Pound Sterling, the Euro and US Dollar exchange rate News – The Pound traded lower against the Euro exchange rate


Pound Sterling, the Euro and US Dollar exchange rate News - The Pound traded lower against the Euro exchange rate

by Adam Solomon

Sterling / Euro and US Dollar exchange rates

The Pound traded lower against the Euro exchange rate yesterday, falling back towards 1.1350, while the UK currency lost ground versus the majority of the 16 most actively traded currencies on concern that the UK economy will slip into negative growth during the third quarter. There is widespread speculation that the Bank of England are prepared to renew the bond-purchasing program through a means of quantitative easing, aimed at supporting the economy, while the Chancellor is warning that the recovery will “take longer and be harder” than previously thought.

Britain has been somewhat of a haven through the turmoil engulfing much of Europe and the U.S, but the UK’s appeal is waning severely, as the lowest inflation-adjusted bond yields on record scare investors. The problems in the UK have been highlighted with the worst civil unrest for 30-years in the past week and investors have responded to the worsening economic outlook by pulling their money out of the UK at the fastest rate in at least twenty years.

As a result, the Pound is weakening against the Euro, despite the deepening debt crisis in the Euro-zone, because consumer confidence is plummeting and the growth rate of the economy will lag behind that of Germany by more than two percentage points. The UK currency may weaken up to 8% against the Euro by the end of 2011 and the current price may represent a good opportunity to secure a rate converting Sterling to Euros. Some analysts are predicting that the rate of exchange will trade as low as 1.04 by the end of the year.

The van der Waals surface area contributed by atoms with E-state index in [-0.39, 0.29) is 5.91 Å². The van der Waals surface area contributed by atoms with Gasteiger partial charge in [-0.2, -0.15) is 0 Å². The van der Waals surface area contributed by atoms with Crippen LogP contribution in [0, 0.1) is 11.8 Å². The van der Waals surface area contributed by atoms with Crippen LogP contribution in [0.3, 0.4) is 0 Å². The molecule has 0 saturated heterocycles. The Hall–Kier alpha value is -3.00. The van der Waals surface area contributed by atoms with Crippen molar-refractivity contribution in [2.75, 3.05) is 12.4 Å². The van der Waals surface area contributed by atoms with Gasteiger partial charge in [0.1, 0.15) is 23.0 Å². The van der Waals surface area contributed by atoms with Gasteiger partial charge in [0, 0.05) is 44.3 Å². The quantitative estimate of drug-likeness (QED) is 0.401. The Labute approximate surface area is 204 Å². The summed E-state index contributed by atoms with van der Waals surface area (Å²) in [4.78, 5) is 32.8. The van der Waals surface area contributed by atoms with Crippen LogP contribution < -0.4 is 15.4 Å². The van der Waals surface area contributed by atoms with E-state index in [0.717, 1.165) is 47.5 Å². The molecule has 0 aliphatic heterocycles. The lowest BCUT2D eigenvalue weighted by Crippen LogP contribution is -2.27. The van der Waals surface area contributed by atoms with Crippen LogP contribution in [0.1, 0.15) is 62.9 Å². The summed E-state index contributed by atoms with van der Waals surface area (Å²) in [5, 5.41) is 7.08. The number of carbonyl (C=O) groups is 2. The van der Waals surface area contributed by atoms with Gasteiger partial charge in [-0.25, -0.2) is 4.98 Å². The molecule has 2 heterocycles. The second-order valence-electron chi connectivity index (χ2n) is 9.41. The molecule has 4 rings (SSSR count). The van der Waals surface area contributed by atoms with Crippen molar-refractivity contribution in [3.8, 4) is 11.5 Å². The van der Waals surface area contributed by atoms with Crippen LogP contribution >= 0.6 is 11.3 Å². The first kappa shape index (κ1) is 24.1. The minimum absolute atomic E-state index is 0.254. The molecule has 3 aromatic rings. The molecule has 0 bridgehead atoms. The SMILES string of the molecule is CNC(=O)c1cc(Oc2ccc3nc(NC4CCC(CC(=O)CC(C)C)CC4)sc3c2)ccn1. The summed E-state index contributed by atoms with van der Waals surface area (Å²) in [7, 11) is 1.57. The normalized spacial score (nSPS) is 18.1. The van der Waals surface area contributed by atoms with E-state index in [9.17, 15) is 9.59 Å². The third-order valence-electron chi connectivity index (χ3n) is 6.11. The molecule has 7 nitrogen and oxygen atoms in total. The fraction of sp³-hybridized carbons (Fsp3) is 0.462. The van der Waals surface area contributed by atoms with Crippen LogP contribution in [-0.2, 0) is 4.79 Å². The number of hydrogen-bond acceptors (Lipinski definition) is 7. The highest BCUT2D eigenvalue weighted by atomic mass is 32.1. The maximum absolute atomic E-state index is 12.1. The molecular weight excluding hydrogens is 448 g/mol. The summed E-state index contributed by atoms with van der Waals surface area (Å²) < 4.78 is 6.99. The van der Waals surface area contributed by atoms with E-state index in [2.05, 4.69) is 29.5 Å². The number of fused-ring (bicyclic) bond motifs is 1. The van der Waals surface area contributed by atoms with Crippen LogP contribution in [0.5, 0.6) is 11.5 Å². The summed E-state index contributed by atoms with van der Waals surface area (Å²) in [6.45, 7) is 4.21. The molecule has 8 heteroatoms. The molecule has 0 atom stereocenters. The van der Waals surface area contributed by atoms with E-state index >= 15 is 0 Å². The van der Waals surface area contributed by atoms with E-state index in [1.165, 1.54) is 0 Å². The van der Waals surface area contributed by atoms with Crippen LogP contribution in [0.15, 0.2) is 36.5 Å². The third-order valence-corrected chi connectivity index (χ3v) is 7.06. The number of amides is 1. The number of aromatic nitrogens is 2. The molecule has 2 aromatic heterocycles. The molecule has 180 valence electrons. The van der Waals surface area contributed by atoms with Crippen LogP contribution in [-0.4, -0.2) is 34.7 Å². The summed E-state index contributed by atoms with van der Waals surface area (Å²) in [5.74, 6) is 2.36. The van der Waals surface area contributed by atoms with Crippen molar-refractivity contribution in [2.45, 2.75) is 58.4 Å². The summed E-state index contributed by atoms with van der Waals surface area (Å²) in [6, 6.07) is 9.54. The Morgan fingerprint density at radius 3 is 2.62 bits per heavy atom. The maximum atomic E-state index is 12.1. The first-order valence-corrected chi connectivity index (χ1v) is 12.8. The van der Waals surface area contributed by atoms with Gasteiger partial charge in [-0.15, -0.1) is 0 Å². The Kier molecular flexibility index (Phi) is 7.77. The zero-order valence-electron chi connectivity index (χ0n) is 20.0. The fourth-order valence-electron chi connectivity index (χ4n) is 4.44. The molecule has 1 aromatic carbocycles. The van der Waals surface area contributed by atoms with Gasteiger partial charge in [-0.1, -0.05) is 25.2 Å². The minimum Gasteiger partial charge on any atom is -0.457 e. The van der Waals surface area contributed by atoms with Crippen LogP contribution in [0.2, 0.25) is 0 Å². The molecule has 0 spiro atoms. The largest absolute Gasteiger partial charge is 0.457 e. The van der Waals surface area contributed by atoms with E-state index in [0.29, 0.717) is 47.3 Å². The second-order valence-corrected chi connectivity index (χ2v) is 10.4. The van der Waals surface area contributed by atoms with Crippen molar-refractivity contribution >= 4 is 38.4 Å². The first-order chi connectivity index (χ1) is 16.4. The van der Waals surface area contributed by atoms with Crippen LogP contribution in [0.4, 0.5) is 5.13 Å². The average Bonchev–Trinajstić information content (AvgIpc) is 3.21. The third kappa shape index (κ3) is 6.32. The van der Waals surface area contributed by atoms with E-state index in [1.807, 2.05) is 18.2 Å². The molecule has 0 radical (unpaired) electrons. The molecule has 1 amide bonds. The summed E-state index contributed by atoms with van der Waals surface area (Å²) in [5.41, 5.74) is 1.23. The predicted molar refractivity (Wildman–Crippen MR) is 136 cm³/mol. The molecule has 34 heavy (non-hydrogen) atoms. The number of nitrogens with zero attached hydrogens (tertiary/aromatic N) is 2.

The governor of the Bank of England Mervyn King told reporters last week that the problems engulfing the UK economy are intensifying “by the day”. He said that “weakness in underlying activity is likely to be somewhat more persistent than previously expected.” The UK economy is still expected to grow 1.2% this year, lagging behind 3.4% in Germany and 1.8% in the U.S.

Despite the well-documented problems surrounding a contraction in growth in peripheral Euro-zone economies like Greece and Portugal, the European economy as a whole is expected to expand roughly 2% in 2011. UK gross domestic product increased just 0.2% in the second quarter and recent economic indicators suggest that the third quarter growth rate will be even lower.

The government’s aggressive austerity measures will probably stave off the threat of a cut in the UK’s AAA credit rating and the Chancellor George Osborne hailed the “credibility” of the plan in Parliament last week, showing no signs of adjusting the pace of the spending cuts. The escalating debt crisis in Europe and the U.S has only served as vindication for the biggest budget cuts in the post-war era.